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Saturday, 24 January 2015

Printing in Three Dimensions with Graphene GarcíaTuñon 2015 Advanced Materials Wiley Online Library

This innovation could hopfully be the long awaited leap in technology required to bring this marvelous material,graphene, from the realms of dashed dreams fulfill its multiple predicted properties and uses.   Join me in archiving this work and for rapid exploitation. NB. Its Carbon,its abundant, its economic and ecological, (eg. can be obtained from GHG -CO2!

Printing in Three Dimensions with Graphene GarcíaTuñon 2015 Advanced Materials Wiley Online Library

Wednesday, 5 November 2014

Metallic Glass hits the golf ball further and is likely to hit the global market just as hard!

"Throw a rock through a window made of silica glass, and the brittle, insulating oxide pane shatters. But whack a golf ball with a club made of metallic glass—a resilient conductor that looks like metal—and the glass not only stays intact but also may drive the ball farther than conventional clubs. In light of this contrast, the nature of glass seems anything but clear." ref.,,newsletter, 0ct.2 014-10-18.

"A new study at the Department of Energy's Oak Ridge National Laboratory, published Sept. 24 in Nature Communications, has cracked one mystery of glass to shed light on the mechanism that triggers its deformation before shattering. The study improves understanding of glassy deformation and may accelerate broader application of metallic glass, a moldable, wear-resistant, magnetically exploitable material that is thrice as strong as the mightiest steel and ten times as springy.
Whereas metals are usually crystalline, metallic glasses are amorphous in atomic structure. Amorphous metals, studied since the 1950s, have a tendency to crystallise when heated, which makes them extremely brittle. Metallic glass alloys that did not crystallise so easily were discovered at Tohoku University and Caltech in 1991 and introduced commercially in golf clubs in 2001."
How materials deform is still high on the research agenda:
"the researchers calculated how atoms move on a personal computer. To describe deformation at the atomic level, they sampled a large number of paths along which a system can evolve. Analysing the ensuing ensemble, they arrived at the statistically likely scenario."
"We unravelled the mystery of this deformation mechanism in not only the metallic  system but also the general amorphous system," Fan said. "It's a challenging randomness problem, but from this huge model statistical result, we find [these two systems] are surprisingly governed by the same mechanism."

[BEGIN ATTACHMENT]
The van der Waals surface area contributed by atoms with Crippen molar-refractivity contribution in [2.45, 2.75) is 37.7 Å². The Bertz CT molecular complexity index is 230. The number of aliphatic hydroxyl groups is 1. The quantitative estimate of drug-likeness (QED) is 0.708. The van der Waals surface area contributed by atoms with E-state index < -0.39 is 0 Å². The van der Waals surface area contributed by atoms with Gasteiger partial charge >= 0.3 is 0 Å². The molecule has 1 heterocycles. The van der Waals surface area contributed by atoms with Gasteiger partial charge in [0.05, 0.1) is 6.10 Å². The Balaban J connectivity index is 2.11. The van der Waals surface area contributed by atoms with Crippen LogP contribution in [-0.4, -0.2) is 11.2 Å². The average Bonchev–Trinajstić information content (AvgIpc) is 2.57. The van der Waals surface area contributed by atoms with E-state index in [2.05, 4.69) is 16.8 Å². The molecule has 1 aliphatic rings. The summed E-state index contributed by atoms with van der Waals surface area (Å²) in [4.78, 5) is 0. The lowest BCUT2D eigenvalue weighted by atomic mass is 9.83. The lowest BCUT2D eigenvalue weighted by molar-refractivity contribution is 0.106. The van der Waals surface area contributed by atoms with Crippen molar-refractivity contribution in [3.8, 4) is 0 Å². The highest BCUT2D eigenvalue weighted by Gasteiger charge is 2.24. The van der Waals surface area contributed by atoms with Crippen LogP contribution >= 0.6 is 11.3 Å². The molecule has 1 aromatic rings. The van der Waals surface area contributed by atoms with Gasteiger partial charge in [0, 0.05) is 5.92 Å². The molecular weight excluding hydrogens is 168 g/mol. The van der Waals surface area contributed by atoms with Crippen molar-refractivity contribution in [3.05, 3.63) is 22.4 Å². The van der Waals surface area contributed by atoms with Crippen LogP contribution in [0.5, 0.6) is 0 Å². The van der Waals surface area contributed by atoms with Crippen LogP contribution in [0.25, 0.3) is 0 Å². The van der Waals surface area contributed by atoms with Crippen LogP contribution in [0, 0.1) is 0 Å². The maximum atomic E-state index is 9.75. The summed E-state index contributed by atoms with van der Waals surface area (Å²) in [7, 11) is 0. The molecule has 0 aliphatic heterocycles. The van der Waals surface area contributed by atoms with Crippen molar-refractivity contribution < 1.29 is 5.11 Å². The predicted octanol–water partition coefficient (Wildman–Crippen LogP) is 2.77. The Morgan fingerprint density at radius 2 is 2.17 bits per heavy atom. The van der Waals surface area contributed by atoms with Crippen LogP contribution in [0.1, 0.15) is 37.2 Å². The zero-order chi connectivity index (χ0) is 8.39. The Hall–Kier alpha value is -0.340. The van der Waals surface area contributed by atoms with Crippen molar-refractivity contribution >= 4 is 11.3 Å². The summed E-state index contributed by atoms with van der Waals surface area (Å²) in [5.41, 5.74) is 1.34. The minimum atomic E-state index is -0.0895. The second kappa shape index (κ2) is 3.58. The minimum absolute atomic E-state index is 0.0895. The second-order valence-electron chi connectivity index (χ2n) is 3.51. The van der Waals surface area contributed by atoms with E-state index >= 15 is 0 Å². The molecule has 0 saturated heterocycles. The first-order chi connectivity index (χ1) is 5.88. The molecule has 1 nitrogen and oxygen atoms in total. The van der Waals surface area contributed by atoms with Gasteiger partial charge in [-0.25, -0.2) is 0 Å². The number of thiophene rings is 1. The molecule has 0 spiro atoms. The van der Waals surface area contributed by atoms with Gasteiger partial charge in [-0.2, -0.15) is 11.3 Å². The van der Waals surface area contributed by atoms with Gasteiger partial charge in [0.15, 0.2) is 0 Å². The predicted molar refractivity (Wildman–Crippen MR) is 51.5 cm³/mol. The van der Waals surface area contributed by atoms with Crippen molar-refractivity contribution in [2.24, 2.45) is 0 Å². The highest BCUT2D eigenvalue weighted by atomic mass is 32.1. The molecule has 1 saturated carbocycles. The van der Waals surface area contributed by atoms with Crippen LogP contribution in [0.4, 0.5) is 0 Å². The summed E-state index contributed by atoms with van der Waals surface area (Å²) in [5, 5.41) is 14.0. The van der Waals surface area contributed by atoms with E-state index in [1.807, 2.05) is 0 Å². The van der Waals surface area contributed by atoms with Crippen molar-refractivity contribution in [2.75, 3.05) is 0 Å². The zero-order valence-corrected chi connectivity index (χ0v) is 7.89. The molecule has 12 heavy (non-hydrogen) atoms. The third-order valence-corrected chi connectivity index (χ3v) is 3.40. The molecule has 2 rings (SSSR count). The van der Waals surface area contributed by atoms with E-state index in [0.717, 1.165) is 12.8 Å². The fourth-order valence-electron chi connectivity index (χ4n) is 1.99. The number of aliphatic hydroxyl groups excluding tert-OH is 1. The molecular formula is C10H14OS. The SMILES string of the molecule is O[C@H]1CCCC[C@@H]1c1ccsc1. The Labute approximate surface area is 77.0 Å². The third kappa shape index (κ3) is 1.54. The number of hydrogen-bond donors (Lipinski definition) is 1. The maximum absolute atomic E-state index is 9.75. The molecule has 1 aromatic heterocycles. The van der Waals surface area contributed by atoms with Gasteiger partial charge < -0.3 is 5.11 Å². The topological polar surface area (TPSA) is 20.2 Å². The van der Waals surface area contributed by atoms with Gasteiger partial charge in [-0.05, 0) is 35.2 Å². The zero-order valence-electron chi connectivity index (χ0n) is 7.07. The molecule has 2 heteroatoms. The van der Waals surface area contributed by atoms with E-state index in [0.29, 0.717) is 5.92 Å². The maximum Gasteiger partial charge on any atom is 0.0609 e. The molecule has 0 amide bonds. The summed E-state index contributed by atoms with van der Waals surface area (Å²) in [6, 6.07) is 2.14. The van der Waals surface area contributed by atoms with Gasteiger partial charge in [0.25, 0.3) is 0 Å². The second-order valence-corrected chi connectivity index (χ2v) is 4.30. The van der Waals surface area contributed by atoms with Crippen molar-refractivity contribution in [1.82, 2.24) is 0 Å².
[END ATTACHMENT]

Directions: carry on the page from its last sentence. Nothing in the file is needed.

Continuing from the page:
"Next the researchers will explore what happens between deformation and shattering. "As a consequence of deformation, next comes the stage where 20 atoms are affected," Egami said. "Sometimes they start an avalanche. Then hundreds of atoms are involved. At the end, all atoms in the system are involved—billions of atoms. So shattering is first started by five and then snowballs into big action."
The researchers' improved fundamental understanding of  creates new knowledge of a material class about which little is known. Such advances may contribute to the USA, federal government's Materials Genome Initiative, launched in 2011 to accelerate discovery, manufacture and deployment of advanced materials for the global marketplace.
Metallurgist and Golfers alike maybe pleased to read more on the topic of Metallic Glasses via links provided by,  and in particular,  Nature Communications. 

Read more at 

Three cheers to the metallurgical & mat sci community. Golfers Enjoy.
Original Article Title:

Atomic trigger shatters mystery of how glass deforms:

'via Blog this'

Thursday, 23 October 2014

NOBEL PRIZE AWARDS 2014-blog up dates and links

A longstanding, if not awaited, up-date of my pages was badly needed. This has been done. Unfortunately for me, I was unable to continue using, RSS Feed to capture the information as had been the case up to 2012. This appears to have been abandoned by Much more effort was required by me, but is now complete. Readers will see the three prizes most relevant to Materials Scientists and Engineers namely: PhysicsChemistry and Economic Sciences. This is in no way an under estimation of two fundamental subjects of huge significance for all humanity and rightly given prominence by Albert Nobel's far-sighted Awards: Peace and Medicine.

Looking forward to reading the Prize Winners Lectures usually available towards the end of 2014.

Comments welcome.

Wednesday, 15 October 2014

Surprising behaviour of metallic nanoparticles, "They wobble jelly like!"

The following report was brought to my  notice  by The Institute of Physics,UK (IOP) outreach team "Physics in Society"at the IOP. ( Newsletter, Oct. 12, 2014).  A short summary follows:

A surprising phenomenon has been found in metal nanoparticles: They appear, from the outside, to be liquid droplets, wobbling and readily changing shape, while their interiors retain a perfectly stable crystal configuration. 

The results, published in the journal Nature Materials, come from a combination of laboratory analysis and computer modeling, by an international team that included researchers in China, Japan, and Pittsburgh, as well as at MIT.

                                          Credit: Yan Liang

More info & images may be found in NATURE MATERIALS | LETTER "Liquid-like pseudoelasticity of sub-10-nm crystalline ​silver particles" ,

  • Jun Sun,
  • Longbing He,
  • Yu-Chieh Lo,
  • Tao Xu,
  • Hengchang Bi,
  • Litao Sun,
  • Ze Zhang,
  • Scott X. Mao
  • Ju Li
  • Received 
    Published online